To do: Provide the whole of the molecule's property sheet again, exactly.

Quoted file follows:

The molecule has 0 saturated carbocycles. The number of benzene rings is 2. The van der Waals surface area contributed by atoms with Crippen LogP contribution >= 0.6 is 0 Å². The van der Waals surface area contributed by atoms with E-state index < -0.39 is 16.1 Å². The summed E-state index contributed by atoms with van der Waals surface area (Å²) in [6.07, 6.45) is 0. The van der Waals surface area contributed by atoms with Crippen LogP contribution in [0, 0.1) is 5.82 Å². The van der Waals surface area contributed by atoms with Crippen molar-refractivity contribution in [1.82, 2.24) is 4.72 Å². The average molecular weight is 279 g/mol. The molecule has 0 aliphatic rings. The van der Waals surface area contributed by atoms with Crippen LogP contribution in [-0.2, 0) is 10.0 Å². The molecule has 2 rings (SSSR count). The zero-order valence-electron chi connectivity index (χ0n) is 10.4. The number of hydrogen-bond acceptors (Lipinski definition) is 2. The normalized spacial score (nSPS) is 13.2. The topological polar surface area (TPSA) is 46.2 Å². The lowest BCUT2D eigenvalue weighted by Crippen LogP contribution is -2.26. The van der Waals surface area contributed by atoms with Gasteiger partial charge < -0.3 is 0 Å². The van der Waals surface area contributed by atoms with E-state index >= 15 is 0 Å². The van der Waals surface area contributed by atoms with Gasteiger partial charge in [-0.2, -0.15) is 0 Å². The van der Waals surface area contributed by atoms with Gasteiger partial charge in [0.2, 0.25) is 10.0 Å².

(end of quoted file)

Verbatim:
The molecule has 0 saturated carbocycles. The number of benzene rings is 2. The van der Waals surface area contributed by atoms with Crippen LogP contribution >= 0.6 is 0 Å². The van der Waals surface area contributed by atoms with E-state index < -0.39 is 16.1 Å². The summed E-state index contributed by atoms with van der Waals surface area (Å²) in [6.07, 6.45) is 0. The van der Waals surface area contributed by atoms with Crippen LogP contribution in [0, 0.1) is 5.82 Å². The van der Waals surface area contributed by atoms with Crippen molar-refractivity contribution in [1.82, 2.24) is 4.72 Å². The average molecular weight is 279 g/mol. The molecule has 0 aliphatic rings. The van der Waals surface area contributed by atoms with Crippen LogP contribution in [-0.2, 0) is 10.0 Å². The molecule has 2 rings (SSSR count). The zero-order valence-electron chi connectivity index (χ0n) is 10.4. The number of hydrogen-bond acceptors (Lipinski definition) is 2. The normalized spacial score (nSPS) is 13.2. The topological polar surface area (TPSA) is 46.2 Å². The lowest BCUT2D eigenvalue weighted by Crippen LogP contribution is -2.26. The van der Waals surface area contributed by atoms with Gasteiger partial charge < -0.3 is 0 Å². The van der Waals surface area contributed by atoms with E-state index >= 15 is 0 Å². The van der Waals surface area contributed by atoms with Gasteiger partial charge in [-0.2, -0.15) is 0 Å². The van der Waals surface area contributed by atoms with Gasteiger partial charge in [0.2, 0.25) is 10.0 Å².